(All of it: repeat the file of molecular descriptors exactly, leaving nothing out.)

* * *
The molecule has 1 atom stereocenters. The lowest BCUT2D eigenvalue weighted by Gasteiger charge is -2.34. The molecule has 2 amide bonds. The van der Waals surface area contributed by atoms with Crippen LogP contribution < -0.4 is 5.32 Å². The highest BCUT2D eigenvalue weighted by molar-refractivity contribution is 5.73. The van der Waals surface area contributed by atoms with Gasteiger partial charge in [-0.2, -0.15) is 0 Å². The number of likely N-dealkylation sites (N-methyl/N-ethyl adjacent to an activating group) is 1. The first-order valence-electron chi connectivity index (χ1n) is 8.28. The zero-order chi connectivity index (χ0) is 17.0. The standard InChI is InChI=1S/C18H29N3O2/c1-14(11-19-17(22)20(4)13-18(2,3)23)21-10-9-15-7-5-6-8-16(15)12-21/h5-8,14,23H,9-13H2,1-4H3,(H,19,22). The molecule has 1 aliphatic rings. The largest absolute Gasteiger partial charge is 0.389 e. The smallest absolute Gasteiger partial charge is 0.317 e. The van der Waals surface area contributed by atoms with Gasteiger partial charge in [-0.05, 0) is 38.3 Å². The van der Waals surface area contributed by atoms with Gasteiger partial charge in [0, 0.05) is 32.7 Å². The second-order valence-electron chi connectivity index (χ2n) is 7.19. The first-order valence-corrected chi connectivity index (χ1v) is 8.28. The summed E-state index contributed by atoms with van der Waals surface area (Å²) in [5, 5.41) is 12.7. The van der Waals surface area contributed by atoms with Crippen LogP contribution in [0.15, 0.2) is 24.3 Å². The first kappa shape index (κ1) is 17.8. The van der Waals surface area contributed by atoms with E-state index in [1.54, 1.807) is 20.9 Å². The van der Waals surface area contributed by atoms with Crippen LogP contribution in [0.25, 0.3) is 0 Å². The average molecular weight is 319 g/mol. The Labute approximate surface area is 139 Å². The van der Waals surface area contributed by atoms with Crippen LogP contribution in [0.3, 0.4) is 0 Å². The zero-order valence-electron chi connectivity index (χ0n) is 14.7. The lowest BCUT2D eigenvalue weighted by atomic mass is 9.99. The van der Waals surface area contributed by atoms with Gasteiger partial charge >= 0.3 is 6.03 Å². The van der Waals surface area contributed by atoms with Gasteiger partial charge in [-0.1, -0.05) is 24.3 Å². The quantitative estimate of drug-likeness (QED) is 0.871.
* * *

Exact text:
The molecule has 1 atom stereocenters. The lowest BCUT2D eigenvalue weighted by Gasteiger charge is -2.34. The molecule has 2 amide bonds. The van der Waals surface area contributed by atoms with Crippen LogP contribution < -0.4 is 5.32 Å². The highest BCUT2D eigenvalue weighted by molar-refractivity contribution is 5.73. The van der Waals surface area contributed by atoms with Gasteiger partial charge in [-0.2, -0.15) is 0 Å². The number of likely N-dealkylation sites (N-methyl/N-ethyl adjacent to an activating group) is 1. The first-order valence-electron chi connectivity index (χ1n) is 8.28. The zero-order chi connectivity index (χ0) is 17.0. The standard InChI is InChI=1S/C18H29N3O2/c1-14(11-19-17(22)20(4)13-18(2,3)23)21-10-9-15-7-5-6-8-16(15)12-21/h5-8,14,23H,9-13H2,1-4H3,(H,19,22). The molecule has 1 aliphatic rings. The largest absolute Gasteiger partial charge is 0.389 e. The smallest absolute Gasteiger partial charge is 0.317 e. The van der Waals surface area contributed by atoms with Gasteiger partial charge in [-0.05, 0) is 38.3 Å². The van der Waals surface area contributed by atoms with Gasteiger partial charge in [0, 0.05) is 32.7 Å². The second-order valence-electron chi connectivity index (χ2n) is 7.19. The first-order valence-corrected chi connectivity index (χ1v) is 8.28. The summed E-state index contributed by atoms with van der Waals surface area (Å²) in [5, 5.41) is 12.7. The van der Waals surface area contributed by atoms with Crippen LogP contribution in [0.15, 0.2) is 24.3 Å². The first kappa shape index (κ1) is 17.8. The van der Waals surface area contributed by atoms with E-state index in [1.54, 1.807) is 20.9 Å². The van der Waals surface area contributed by atoms with Crippen LogP contribution in [0.25, 0.3) is 0 Å². The average molecular weight is 319 g/mol. The Labute approximate surface area is 139 Å². The van der Waals surface area contributed by atoms with Crippen LogP contribution in [0.3, 0.4) is 0 Å². The zero-order valence-electron chi connectivity index (χ0n) is 14.7. The lowest BCUT2D eigenvalue weighted by atomic mass is 9.99. The van der Waals surface area contributed by atoms with Gasteiger partial charge >= 0.3 is 6.03 Å². The van der Waals surface area contributed by atoms with Gasteiger partial charge in [-0.1, -0.05) is 24.3 Å². The quantitative estimate of drug-likeness (QED) is 0.871.